Companies say recovery under way but patchy: Car production reaches a 19-year high

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The Independent Online
THE BRITISH Chambers of Commerce said yesterday that Britain was enjoying a gradual, broadly based recovery, but that the economy remained weak in crucial areas.

Vehicle production figures also painted a mixed picture, with car production at a 19-year high for the time of year while commercial vehicle production continued to plummet.

The BCC's quarterly survey of 9,000 companies showed growth in domestic orders for manufactured goods and for services rising to its highest for over three years. But the BCC said companies were worried by a slowdown in growth of manufacturing exports.

'Our ability to compete internationally remains patchy. The slowdown in export growth comes at a time when many of our overseas markets, especially in the European Community, remain depressed or face deepening recession,' said Christopher Stewart-Smith, BCC president.

The BCC said companies were increasingly worried by higher raw materials prices and competition from imports. Smaller firms were facing severe cash-flow problems and there had been little improvement in firms' ability to recruit skilled staff.

More than a fifth of manufacturers said they were working at full capacity, up on the previous three months. A balance of 13 per cent of manufacturers said they were proposing new investment in plant and machinery, with a balance of 5 per cent intending to invest in new buildings.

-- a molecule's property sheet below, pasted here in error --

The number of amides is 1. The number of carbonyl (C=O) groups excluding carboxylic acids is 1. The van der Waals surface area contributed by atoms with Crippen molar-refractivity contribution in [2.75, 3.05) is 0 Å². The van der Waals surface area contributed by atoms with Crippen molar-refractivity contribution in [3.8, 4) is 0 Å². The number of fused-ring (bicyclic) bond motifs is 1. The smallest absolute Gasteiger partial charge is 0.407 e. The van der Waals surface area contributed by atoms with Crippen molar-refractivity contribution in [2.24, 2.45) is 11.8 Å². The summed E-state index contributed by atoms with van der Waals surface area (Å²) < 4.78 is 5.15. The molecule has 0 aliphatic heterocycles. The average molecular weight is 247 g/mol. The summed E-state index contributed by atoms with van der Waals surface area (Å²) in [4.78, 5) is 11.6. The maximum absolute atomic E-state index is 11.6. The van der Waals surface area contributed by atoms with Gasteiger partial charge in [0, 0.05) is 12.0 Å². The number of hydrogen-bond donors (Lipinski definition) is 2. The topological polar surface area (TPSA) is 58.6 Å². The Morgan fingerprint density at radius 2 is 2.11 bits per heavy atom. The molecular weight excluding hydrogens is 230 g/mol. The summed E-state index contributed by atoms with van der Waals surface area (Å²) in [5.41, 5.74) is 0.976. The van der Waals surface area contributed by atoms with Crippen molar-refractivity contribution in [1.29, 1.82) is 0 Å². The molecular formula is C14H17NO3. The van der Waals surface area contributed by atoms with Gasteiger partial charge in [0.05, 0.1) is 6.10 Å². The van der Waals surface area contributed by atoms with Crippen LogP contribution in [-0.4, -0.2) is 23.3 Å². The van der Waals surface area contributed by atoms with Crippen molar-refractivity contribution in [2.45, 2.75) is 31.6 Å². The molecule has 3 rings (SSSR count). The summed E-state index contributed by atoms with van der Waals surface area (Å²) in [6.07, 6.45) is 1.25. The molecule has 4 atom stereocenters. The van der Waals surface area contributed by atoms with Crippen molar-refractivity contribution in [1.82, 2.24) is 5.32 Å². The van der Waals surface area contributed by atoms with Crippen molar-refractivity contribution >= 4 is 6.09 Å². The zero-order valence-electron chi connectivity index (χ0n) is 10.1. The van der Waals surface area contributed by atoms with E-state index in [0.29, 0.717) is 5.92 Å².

'Although this rise in investment intentions is encouraging, it remains low,' the BCC said.

Most firms in both manufacturing and services expected to take on more staff in the next quarter, for the first time since early 1990. Manufacturers continued to cut jobs in the past three months, while employment in services was static.

Car production last month reached its highest June total for 19 years as manufacturers geared up for what they hope will be an August sales bonanza. However, output of commercial vehicles continued to drop, falling by nearly 40 per cent compared with June last year.

The Society of Motor Manufacturers and Traders, which publishes the statistics, was at a loss to explain why one set of figures pointed to recovery while the other indicated deepening recession.

June car production reached 134,753 - the highest for a single month since November 1990 and the highest June total since 1974. It was 4.3 per cent up on the same month last year.

The increase in output helped to take car production for the first six months of the year to just under 743,000 - an increase of 8.2 per cent on the same period in 1992.

Production of cars for export was up by less than 1 per cent on June 1992 - suggesting the dramatic decline in most Continental car markets is beginning to hit British manufacturers.

Commercial vehicle output - a traditional indicator of economic health - shows no sign of recovery. Last month's fall in production of nearly 11,000 vehicles left output over the first six months down 24 per cent on last year.

Further good news on the economy is expected today, when figures for gross domestic product in the second three months of the year are published.